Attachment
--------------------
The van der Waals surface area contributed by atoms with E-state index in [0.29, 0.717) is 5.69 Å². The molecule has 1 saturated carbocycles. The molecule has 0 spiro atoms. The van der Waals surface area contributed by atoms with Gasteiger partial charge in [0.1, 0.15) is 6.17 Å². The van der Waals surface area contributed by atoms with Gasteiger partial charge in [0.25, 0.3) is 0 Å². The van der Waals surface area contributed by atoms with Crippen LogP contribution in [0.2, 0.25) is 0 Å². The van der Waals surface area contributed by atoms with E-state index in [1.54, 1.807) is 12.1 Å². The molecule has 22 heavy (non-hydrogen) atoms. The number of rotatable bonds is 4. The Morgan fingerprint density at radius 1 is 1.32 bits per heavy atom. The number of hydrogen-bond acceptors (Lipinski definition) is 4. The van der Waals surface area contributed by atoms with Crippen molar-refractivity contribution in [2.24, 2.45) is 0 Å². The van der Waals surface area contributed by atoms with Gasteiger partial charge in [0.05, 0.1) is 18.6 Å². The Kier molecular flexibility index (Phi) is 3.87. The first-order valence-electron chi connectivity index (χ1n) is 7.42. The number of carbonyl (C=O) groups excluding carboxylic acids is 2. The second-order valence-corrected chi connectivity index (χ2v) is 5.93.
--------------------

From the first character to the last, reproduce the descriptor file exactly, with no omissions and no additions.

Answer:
The van der Waals surface area contributed by atoms with E-state index in [0.29, 0.717) is 5.69 Å². The molecule has 1 saturated carbocycles. The molecule has 0 spiro atoms. The van der Waals surface area contributed by atoms with Gasteiger partial charge in [0.1, 0.15) is 6.17 Å². The van der Waals surface area contributed by atoms with Gasteiger partial charge in [0.25, 0.3) is 0 Å². The van der Waals surface area contributed by atoms with Crippen LogP contribution in [0.2, 0.25) is 0 Å². The van der Waals surface area contributed by atoms with E-state index in [1.54, 1.807) is 12.1 Å². The molecule has 22 heavy (non-hydrogen) atoms. The number of rotatable bonds is 4. The Morgan fingerprint density at radius 1 is 1.32 bits per heavy atom. The number of hydrogen-bond acceptors (Lipinski definition) is 4. The van der Waals surface area contributed by atoms with Crippen molar-refractivity contribution in [2.24, 2.45) is 0 Å². The van der Waals surface area contributed by atoms with Gasteiger partial charge in [0.05, 0.1) is 18.6 Å². The Kier molecular flexibility index (Phi) is 3.87. The first-order valence-electron chi connectivity index (χ1n) is 7.42. The number of carbonyl (C=O) groups excluding carboxylic acids is 2. The second-order valence-corrected chi connectivity index (χ2v) is 5.93.